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# Three charges -2q, q and q are placed as shown in the given configuration. Calculate the resultant dipole moment of the system.

Last updated date: 19th Jun 2024
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Hint: The distance between both the positive charges to the negative charge is equal. This can result in a stable equilibrium therefore. We will find the equivalent system and from it we can calculate the dipole moment of the system.

Let us consider the given system. Obviously, we know that a pair of equal and opposite charges is called an electric dipole. The strength of such a pair or the electric dipole is called the electric dipole moment.
Dipole moment, $\left| \mathbf{p} \right|=2a\left| q \right|$
We need to reconsider the given system in order to find the dipole moment. From a quick observation we can understand the system is in equilibrium. The negative charge is held at position by the positive charges. We need to prove this theoretically.
Consider the first positive charge and the negative charge,

The arrow shows the resultant dipole moment. Now let us consider the other positive charged particle.

Now let us combine the two resultant figures.

The arrows represent the Electric dipole moment due to charges q, q and -2q.

We have resolved the direction of dipole moment in the direction of the dark arrow. All the others stand cancelled.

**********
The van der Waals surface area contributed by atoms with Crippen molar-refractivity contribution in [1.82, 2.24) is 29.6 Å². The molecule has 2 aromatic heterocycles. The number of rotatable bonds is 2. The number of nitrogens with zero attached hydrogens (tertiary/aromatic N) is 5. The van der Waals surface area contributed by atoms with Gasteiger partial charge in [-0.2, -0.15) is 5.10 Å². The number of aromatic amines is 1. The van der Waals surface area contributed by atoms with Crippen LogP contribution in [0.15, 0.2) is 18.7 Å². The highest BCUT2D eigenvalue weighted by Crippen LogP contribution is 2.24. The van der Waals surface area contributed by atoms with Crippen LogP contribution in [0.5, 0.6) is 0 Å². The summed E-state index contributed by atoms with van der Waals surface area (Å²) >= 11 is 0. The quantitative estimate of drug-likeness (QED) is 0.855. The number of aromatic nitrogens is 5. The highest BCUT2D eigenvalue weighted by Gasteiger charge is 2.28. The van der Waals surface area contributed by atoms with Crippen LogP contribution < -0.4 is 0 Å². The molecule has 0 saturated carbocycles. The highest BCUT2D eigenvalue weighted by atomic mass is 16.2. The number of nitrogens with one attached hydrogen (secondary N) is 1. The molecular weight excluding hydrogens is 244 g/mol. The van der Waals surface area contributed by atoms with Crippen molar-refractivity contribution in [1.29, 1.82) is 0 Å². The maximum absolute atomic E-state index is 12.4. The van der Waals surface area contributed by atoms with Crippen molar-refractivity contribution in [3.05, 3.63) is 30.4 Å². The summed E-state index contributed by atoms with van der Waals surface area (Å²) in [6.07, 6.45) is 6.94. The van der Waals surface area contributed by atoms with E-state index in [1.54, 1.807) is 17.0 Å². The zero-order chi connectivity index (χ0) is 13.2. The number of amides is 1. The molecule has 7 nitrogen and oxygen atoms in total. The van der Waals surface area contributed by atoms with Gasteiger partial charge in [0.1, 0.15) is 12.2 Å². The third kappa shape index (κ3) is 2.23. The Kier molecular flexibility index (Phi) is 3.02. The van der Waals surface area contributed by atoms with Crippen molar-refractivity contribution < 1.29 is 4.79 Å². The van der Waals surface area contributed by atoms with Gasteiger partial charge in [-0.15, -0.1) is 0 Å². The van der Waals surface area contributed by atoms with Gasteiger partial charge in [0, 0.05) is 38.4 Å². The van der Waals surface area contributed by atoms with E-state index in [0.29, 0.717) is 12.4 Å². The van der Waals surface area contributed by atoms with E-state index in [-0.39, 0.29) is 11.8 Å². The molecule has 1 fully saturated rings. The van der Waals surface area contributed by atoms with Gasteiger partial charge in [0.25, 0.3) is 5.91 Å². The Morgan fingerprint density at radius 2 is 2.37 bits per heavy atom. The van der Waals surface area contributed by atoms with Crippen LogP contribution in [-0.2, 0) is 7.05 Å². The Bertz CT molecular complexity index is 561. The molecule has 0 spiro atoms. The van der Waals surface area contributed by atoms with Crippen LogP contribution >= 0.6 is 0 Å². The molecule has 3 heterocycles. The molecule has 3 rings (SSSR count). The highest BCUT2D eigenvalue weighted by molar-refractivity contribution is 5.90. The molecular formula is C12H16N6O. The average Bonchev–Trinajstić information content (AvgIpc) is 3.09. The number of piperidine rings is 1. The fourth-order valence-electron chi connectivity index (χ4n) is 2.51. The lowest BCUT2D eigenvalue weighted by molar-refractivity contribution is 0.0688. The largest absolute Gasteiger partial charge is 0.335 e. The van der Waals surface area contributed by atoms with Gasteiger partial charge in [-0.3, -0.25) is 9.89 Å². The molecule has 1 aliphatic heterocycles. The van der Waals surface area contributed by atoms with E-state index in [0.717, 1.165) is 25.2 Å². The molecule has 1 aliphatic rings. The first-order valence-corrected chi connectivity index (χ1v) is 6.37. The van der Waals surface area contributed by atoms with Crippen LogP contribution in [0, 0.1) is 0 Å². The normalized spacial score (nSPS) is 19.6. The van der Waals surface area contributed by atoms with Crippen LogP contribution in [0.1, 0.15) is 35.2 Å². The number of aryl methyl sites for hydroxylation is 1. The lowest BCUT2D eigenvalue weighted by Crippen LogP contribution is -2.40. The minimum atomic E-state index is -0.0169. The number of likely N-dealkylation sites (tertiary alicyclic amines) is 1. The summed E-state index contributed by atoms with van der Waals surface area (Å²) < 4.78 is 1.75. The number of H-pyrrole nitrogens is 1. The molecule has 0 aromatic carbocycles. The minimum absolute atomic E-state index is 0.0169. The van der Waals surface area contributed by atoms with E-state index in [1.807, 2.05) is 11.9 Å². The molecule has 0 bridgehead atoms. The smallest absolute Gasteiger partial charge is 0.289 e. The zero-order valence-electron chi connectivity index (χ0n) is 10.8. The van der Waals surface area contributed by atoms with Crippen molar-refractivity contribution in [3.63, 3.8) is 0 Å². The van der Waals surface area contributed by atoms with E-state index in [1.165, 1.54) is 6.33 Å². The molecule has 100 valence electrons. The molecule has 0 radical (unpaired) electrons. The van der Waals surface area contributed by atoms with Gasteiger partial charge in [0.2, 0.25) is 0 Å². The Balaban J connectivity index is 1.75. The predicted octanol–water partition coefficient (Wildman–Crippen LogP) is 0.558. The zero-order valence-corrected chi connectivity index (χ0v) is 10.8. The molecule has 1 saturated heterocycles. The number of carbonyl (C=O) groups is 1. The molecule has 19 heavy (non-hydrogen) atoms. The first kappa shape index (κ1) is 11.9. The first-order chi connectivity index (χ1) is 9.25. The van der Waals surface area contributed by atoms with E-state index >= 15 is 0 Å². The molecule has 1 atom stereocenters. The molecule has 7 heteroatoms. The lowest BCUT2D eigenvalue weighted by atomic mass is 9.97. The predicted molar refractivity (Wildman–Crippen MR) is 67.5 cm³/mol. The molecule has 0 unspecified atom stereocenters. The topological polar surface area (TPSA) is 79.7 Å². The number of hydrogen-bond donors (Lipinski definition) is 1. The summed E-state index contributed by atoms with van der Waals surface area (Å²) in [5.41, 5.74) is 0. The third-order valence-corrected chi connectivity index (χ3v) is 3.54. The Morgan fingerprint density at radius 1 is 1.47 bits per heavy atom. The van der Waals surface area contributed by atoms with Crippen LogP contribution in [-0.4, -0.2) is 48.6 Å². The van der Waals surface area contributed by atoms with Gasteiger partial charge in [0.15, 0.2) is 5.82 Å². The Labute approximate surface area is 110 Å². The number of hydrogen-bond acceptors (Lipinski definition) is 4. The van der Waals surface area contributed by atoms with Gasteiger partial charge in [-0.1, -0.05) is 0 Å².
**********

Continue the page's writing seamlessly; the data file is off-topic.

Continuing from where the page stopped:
As we know the direction of electric dipole is from negative to positive. The direction drawn from the information is valid with it. We also know that dipole moment is contributed equally by the two positive charges. So, let us consider, $-2q=-q+-q$
So, the dipole moment for each pair is given by,
${{p}_{1}}=2a.q$ and ${{p}_{2}}=2a.q$
The angle between the two dipoles is $\theta$. So, we can do the vector addition to find the total dipole moment between them.
The magnitude of the dipole moment is given by -
\begin{align} & \therefore p=\sqrt{{{p}_{1}}^{2}+p_{2}^{2}+2{{p}_{1}}{{p}_{2}}\cos \theta } \\ & \Rightarrow p=\sqrt{{{(2aq)}^{2}}+{{(2aq)}^{2}}+2.2aq.2aq\cos \theta } \\ & \Rightarrow p=\sqrt{8{{a}^{2}}{{q}^{2}}(1+\cos \theta )} \\ & \Rightarrow p=2aq\sqrt{2(1+\cos \theta )} \\ \end{align}
The direction is as shown in the figure.
The electric dipole moment is widely calculated for chemical bonds.

Note:
The electric dipole moment is directed from negative to positive charge which is opposite to the conventional direction of current flow and electric field. It is measured in units called Debye (D). The concept of hydrogen bond comes from the higher value of dipole moment than the other covalent bonds.
The electric dipole moment is widely calculated for chemical bonds.